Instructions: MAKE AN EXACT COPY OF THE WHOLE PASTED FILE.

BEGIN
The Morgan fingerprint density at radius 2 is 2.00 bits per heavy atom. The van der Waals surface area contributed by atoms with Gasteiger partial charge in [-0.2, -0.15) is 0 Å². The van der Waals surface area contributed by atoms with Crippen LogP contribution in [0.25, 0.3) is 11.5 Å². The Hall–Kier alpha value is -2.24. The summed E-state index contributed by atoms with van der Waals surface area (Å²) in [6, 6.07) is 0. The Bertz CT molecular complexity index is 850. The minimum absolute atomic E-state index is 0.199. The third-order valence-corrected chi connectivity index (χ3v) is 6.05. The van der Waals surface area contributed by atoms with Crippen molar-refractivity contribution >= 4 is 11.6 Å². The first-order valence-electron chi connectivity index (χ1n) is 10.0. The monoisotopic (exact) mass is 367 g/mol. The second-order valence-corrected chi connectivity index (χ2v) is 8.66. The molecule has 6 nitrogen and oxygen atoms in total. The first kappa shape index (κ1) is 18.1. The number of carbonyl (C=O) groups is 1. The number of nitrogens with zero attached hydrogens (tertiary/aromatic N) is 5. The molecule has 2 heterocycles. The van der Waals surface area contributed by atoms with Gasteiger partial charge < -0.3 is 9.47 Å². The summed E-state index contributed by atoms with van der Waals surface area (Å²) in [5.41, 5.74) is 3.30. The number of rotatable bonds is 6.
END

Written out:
The Morgan fingerprint density at radius 2 is 2.00 bits per heavy atom. The van der Waals surface area contributed by atoms with Gasteiger partial charge in [-0.2, -0.15) is 0 Å². The van der Waals surface area contributed by atoms with Crippen LogP contribution in [0.25, 0.3) is 11.5 Å². The Hall–Kier alpha value is -2.24. The summed E-state index contributed by atoms with van der Waals surface area (Å²) in [6, 6.07) is 0. The Bertz CT molecular complexity index is 850. The minimum absolute atomic E-state index is 0.199. The third-order valence-corrected chi connectivity index (χ3v) is 6.05. The van der Waals surface area contributed by atoms with Crippen molar-refractivity contribution >= 4 is 11.6 Å². The first-order valence-electron chi connectivity index (χ1n) is 10.0. The monoisotopic (exact) mass is 367 g/mol. The second-order valence-corrected chi connectivity index (χ2v) is 8.66. The molecule has 6 nitrogen and oxygen atoms in total. The first kappa shape index (κ1) is 18.1. The number of carbonyl (C=O) groups is 1. The number of nitrogens with zero attached hydrogens (tertiary/aromatic N) is 5. The molecule has 2 heterocycles. The van der Waals surface area contributed by atoms with Gasteiger partial charge < -0.3 is 9.47 Å². The summed E-state index contributed by atoms with van der Waals surface area (Å²) in [5.41, 5.74) is 3.30. The number of rotatable bonds is 6.